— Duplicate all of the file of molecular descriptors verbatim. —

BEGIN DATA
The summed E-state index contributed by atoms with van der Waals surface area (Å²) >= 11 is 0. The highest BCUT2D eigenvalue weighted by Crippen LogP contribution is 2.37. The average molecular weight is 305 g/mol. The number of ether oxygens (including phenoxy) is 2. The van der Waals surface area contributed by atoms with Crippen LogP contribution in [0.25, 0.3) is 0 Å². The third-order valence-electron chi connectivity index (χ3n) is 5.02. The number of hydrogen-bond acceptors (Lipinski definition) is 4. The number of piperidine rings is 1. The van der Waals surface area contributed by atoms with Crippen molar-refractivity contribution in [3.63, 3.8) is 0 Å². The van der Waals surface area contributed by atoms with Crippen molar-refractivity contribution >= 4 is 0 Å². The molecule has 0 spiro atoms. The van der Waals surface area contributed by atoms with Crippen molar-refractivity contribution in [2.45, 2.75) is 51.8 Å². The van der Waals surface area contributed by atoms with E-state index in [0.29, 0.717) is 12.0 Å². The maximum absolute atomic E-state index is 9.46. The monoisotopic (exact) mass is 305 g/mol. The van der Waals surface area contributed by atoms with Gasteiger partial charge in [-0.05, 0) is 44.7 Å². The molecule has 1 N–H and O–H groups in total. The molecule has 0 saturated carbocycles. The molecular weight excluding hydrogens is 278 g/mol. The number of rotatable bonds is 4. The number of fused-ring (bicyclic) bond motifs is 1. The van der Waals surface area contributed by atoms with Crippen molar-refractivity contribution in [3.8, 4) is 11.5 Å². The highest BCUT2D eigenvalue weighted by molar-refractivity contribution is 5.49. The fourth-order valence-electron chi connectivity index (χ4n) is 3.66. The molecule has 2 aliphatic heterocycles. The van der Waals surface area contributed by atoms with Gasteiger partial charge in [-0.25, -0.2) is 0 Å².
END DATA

The summed E-state index contributed by atoms with van der Waals surface area (Å²) >= 11 is 0. The highest BCUT2D eigenvalue weighted by Crippen LogP contribution is 2.37. The average molecular weight is 305 g/mol. The number of ether oxygens (including phenoxy) is 2. The van der Waals surface area contributed by atoms with Crippen LogP contribution in [0.25, 0.3) is 0 Å². The third-order valence-electron chi connectivity index (χ3n) is 5.02. The number of hydrogen-bond acceptors (Lipinski definition) is 4. The number of piperidine rings is 1. The van der Waals surface area contributed by atoms with Crippen molar-refractivity contribution in [3.63, 3.8) is 0 Å². The van der Waals surface area contributed by atoms with Crippen molar-refractivity contribution >= 4 is 0 Å². The molecule has 0 spiro atoms. The van der Waals surface area contributed by atoms with Crippen molar-refractivity contribution in [2.45, 2.75) is 51.8 Å². The van der Waals surface area contributed by atoms with E-state index in [0.29, 0.717) is 12.0 Å². The maximum absolute atomic E-state index is 9.46. The monoisotopic (exact) mass is 305 g/mol. The van der Waals surface area contributed by atoms with Gasteiger partial charge in [-0.05, 0) is 44.7 Å². The molecule has 1 N–H and O–H groups in total. The molecule has 0 saturated carbocycles. The molecular weight excluding hydrogens is 278 g/mol. The number of rotatable bonds is 4. The number of fused-ring (bicyclic) bond motifs is 1. The van der Waals surface area contributed by atoms with Crippen molar-refractivity contribution in [3.8, 4) is 11.5 Å². The highest BCUT2D eigenvalue weighted by molar-refractivity contribution is 5.49. The fourth-order valence-electron chi connectivity index (χ4n) is 3.66. The molecule has 2 aliphatic heterocycles. The van der Waals surface area contributed by atoms with Gasteiger partial charge in [-0.25, -0.2) is 0 Å².